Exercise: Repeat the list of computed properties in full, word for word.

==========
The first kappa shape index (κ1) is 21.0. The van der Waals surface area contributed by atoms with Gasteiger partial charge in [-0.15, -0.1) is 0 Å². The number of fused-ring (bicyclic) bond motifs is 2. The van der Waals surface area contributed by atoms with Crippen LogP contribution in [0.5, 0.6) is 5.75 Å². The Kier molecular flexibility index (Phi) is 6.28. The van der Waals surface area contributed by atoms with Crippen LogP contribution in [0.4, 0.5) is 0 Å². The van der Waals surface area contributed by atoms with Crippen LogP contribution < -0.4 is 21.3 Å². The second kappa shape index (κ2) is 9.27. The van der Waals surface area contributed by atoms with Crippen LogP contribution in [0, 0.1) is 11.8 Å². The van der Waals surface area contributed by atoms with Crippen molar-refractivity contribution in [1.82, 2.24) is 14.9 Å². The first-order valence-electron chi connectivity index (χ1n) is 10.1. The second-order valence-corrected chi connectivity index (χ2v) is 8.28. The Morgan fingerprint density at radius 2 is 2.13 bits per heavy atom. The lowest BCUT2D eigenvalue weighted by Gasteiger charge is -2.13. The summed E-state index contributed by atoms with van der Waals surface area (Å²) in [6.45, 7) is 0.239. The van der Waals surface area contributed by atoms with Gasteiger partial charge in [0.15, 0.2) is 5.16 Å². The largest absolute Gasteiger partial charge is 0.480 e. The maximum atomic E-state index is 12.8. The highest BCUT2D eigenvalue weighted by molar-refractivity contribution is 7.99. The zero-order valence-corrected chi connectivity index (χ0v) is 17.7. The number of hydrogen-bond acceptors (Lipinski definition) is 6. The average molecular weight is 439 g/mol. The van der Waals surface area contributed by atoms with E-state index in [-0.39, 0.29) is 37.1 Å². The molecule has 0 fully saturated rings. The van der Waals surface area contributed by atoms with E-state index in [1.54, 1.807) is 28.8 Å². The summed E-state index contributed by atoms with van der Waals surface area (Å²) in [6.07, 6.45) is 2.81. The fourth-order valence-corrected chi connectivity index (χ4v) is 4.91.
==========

The first kappa shape index (κ1) is 21.0. The van der Waals surface area contributed by atoms with Gasteiger partial charge in [-0.15, -0.1) is 0 Å². The number of fused-ring (bicyclic) bond motifs is 2. The van der Waals surface area contributed by atoms with Crippen LogP contribution in [0.5, 0.6) is 5.75 Å². The Kier molecular flexibility index (Phi) is 6.28. The van der Waals surface area contributed by atoms with Crippen LogP contribution in [0.4, 0.5) is 0 Å². The van der Waals surface area contributed by atoms with Crippen LogP contribution < -0.4 is 21.3 Å². The second kappa shape index (κ2) is 9.27. The van der Waals surface area contributed by atoms with Crippen LogP contribution in [0, 0.1) is 11.8 Å². The van der Waals surface area contributed by atoms with Crippen molar-refractivity contribution in [1.82, 2.24) is 14.9 Å². The first-order valence-electron chi connectivity index (χ1n) is 10.1. The second-order valence-corrected chi connectivity index (χ2v) is 8.28. The Morgan fingerprint density at radius 2 is 2.13 bits per heavy atom. The lowest BCUT2D eigenvalue weighted by Gasteiger charge is -2.13. The summed E-state index contributed by atoms with van der Waals surface area (Å²) in [6.45, 7) is 0.239. The van der Waals surface area contributed by atoms with Gasteiger partial charge in [0.15, 0.2) is 5.16 Å². The largest absolute Gasteiger partial charge is 0.480 e. The maximum atomic E-state index is 12.8. The highest BCUT2D eigenvalue weighted by molar-refractivity contribution is 7.99. The zero-order valence-corrected chi connectivity index (χ0v) is 17.7. The number of hydrogen-bond acceptors (Lipinski definition) is 6. The average molecular weight is 439 g/mol. The van der Waals surface area contributed by atoms with E-state index in [-0.39, 0.29) is 37.1 Å². The molecule has 0 fully saturated rings. The van der Waals surface area contributed by atoms with E-state index in [1.54, 1.807) is 28.8 Å². The summed E-state index contributed by atoms with van der Waals surface area (Å²) in [6.07, 6.45) is 2.81. The fourth-order valence-corrected chi connectivity index (χ4v) is 4.91.